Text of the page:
Tag Archives: writing workshop

A witty and articulate host, delivering a splendid writing workshop

19 May

She steps down from the carriage into the yard. Behind the snort of horses and whispers of wind, there is silence. It clings to the branches of the trees, hides in the hedges and the nooks of walls…

So begins The Huntingfield Paintress (Pamela Holmes’ first novel). And my day at Lower Shaw Farm begins in exactly the same way. Arriving early for Pamela’s workshop, I find the farm crowded with silence. The only activity comes from three ducks. The trio quack their way around a corner, briefly inspect my shoes – presumably to check my shoelaces are not made of bread – then waddle away to attend to some undoubtedly serious duck-business elsewhere.

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What the kenning? – Matt Harvey, writing workshop

21 May

Matt Harvey at the Festival Finale

Matt Harvey at the Festival Finale

Kenning, according to Matt Harvey, is a way of describing things and their function through creative language and metaphor.

Make sense? No, me neither at first. But, as he explained further it did, with his sharing of work and examples along the way: blood as battle dew, clouds as God’s pocket fluff, and slugs as soft-horned invisigoths.

It is a process that is taught to children. Books are even written about it: Valerie Blooms’  Things to do with Kids Kennings an example of one Matt explained. And, it was to be an important part of our first task. This was a workshop after all; a fact which I had appeared to have forgotten over a leisurely lunch and a spell in the sunshine in the serene surroundings of Lower Shaw Farm. Continue reading

Crowded with letters – writing workshop

13 May

In the Festival Writing Workshop, Alice Jolly shares the elements of a compelling story: detail, viewpoint, structure and editing.

It is an excellent introduction to fiction and memoir writing on the last day of Swindon Festival of Literature. Usually by this point, winter has moved to summer and Lower Shaw Farm is the first to trap the rays. Sun on the Sunday previous baked both kids and adults at the Children and Family Day, but today a chilly wind is on the menu.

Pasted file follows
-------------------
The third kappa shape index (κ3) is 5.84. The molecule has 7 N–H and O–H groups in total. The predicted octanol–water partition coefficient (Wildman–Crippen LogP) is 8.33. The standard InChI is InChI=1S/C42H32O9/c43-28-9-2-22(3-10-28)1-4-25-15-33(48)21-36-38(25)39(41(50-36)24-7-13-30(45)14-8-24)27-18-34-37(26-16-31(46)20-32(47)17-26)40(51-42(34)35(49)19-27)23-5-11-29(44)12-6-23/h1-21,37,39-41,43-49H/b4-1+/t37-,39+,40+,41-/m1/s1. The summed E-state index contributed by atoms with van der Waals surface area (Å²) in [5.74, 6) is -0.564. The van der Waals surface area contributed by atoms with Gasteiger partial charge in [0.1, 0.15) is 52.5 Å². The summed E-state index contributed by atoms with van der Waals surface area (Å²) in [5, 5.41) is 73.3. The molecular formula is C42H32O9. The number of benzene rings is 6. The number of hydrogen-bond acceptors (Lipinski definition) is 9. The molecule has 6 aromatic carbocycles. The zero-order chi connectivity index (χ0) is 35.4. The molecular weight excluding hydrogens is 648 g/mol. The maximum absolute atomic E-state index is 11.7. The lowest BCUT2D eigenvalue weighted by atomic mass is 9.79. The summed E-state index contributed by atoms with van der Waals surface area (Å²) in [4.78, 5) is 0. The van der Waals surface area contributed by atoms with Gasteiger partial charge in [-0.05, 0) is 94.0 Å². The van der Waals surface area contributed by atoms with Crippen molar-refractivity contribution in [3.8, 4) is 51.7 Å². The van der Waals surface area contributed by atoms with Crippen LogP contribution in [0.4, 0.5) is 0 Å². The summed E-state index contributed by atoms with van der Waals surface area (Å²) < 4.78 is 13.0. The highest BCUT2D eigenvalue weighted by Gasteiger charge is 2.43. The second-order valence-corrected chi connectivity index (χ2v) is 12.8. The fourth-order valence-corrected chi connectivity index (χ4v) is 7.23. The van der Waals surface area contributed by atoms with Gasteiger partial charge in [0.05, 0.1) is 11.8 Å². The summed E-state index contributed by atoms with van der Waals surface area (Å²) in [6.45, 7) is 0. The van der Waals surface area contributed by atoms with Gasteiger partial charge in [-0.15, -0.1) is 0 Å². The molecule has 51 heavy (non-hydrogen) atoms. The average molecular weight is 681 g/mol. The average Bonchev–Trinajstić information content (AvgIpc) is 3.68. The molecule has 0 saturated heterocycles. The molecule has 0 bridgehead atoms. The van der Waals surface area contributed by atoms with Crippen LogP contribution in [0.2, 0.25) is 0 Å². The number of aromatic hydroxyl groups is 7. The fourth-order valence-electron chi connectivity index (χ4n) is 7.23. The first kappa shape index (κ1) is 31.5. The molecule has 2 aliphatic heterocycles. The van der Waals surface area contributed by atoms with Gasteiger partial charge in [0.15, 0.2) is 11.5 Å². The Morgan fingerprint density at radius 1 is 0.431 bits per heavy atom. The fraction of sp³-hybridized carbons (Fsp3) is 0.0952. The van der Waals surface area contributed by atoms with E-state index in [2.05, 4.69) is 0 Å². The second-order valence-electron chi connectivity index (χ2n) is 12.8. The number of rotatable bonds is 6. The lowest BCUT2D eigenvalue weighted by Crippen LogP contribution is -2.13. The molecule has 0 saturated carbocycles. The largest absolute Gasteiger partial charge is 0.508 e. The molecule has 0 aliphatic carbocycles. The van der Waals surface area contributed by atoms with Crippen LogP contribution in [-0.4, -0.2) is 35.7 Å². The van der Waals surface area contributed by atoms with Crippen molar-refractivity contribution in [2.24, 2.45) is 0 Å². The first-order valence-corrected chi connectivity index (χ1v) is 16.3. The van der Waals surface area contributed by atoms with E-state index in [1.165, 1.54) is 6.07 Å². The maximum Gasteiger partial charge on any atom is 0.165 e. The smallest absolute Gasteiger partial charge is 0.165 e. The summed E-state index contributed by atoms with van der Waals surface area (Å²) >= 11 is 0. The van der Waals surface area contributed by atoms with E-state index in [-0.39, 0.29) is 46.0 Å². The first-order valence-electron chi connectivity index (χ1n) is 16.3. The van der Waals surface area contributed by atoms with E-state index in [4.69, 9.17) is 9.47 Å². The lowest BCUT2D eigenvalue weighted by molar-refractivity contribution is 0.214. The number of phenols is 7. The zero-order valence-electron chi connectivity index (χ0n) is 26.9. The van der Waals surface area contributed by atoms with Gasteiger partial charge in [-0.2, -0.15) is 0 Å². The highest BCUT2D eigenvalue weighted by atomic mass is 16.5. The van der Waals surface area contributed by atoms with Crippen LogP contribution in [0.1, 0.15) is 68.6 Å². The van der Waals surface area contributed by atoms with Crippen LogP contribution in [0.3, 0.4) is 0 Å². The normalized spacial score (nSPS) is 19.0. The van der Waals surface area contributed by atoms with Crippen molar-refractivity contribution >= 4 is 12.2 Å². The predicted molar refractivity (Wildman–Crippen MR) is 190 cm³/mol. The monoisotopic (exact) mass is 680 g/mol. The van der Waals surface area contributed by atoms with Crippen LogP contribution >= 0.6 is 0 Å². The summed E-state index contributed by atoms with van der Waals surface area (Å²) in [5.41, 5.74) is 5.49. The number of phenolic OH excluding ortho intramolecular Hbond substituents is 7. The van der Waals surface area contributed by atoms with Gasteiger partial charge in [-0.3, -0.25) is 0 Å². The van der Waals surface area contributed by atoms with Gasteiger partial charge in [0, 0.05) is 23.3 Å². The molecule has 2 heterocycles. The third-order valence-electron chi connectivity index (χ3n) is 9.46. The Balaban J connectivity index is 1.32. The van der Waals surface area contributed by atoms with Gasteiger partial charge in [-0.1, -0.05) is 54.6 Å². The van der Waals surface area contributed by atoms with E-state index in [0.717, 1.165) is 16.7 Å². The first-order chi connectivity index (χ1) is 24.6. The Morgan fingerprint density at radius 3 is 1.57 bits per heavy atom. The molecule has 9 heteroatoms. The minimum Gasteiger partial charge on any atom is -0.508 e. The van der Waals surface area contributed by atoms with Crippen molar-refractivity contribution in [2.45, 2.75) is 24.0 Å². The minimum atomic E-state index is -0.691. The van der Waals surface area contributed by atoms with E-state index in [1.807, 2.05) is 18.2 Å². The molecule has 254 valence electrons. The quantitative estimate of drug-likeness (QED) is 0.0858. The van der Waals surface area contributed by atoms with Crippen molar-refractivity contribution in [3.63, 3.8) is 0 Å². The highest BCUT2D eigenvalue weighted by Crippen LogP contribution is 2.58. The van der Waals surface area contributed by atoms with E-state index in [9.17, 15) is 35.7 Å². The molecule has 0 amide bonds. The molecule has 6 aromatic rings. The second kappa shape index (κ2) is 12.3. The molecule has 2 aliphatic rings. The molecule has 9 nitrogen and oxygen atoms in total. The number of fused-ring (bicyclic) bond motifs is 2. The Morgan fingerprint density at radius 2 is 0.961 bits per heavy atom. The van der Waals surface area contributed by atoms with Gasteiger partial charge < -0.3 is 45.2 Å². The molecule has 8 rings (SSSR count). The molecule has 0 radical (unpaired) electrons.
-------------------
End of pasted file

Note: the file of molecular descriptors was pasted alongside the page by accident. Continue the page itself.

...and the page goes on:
No matter. Inside the converted shed, teachers, civil servants, retired people, mums and dad warm up with homemade soup and flapjacks and hone our prose. Some have never written before, some are already published, so it will be a challenge for Alice to teach to that range.

DETAILS are introduced with two poems: Handbag by Ruth Fainlight (‘My mother’s old leather handbag / crowded with letters she carried / all through the war‘) and Death of a Peasant by Welsh poet, R. S. Thomas (‘Lonely as an ewe that is sick to lamb‘). The key is picking ‘one detail which will create a much wider world,’ says Alice. Both poems engage all five senses – it is so easy to linger on the observations of sight and forget the other ways we absorb a scene, a story and make memories. ‘Show not tell’. Make the reader feel the sadness of the character, don’t tell the reader a character is sad. Continue reading

Wild writing

18 May

Isn't Lower Shaw Farm pretty?

Isn’t Lower Shaw Farm pretty? Photo (C) Festival Chronicle.

Us chroniclers love an event leader who gives good quote.

Bridget Holding’s workshop was one of well-honed analogies, thoughtful phrases and stimulating prompts.

Her writing hook is wild. “Nature is a brilliant resource – it’s very living, it helps writing to become alive. It grounds ourselves,” said Bridget. And ‘new’ nature writing is very now – such as Amy Liptrot and The Outrun, as featured earlier in the Swindon Festival of Literature.

She explained what she meant: ‘writing is like tracking a wild animal’. An animal exists in its environment; it uses its senses. It has a physical bodily reaction with broad body sensations which intensify into emotions. Emotion is there to deal with a threat, leading to action. This will create powerful writing, lighting up the brain’s neurons, helping the reader live in your world, not simply look at it. Continue reading

Damn fine words – writing workshop with Matt Harvey at the Swindon Festival of Literature

17 May

Writing workshop with Matt Harvey

Writing workshop with Matt Harvey

Matt Harvey’s writing workshop yesterday was a lesson, not just in writing, but how to run a writing course. We had three and a half hours to learn. I felt sympathy for Matt when we introduced ourselves, a proper mixed ability class.

There were published poets and Karen, a novelist with an agent. There were also people who hadn’t written since school; for Lucy that was twenty years ago. That’s one diverse crowd to cater for in a single workshop.

But the great thing about writing is that a person becomes a writer when they write. Whatever inspires a person – with a pen, pencil or finger to put it to paper or electronic device and create words – is job done. Continue reading

Of chickens and beards. Writers Workshop at Swindon Festival of Literature

20 May

Chicken going about her business at Lower Shaw Farm ©Calyx Pictures

Chicken going about her business at Lower Shaw Farm ©Calyx Pictures

Aims of a lit fest:

  1. Meet writers
  2. Hear about writing
  3. Think about what’s been written about
  4. Do your own writing
  5. Work out what to do with your own writing so others can
  6. Go back to number 1.

I’d done numbers one to three (a lot) and written (a lot) about the experience. Now it was time to come up with my own composition. Which was, as it turns out, something to do with chickens and beards. Continue reading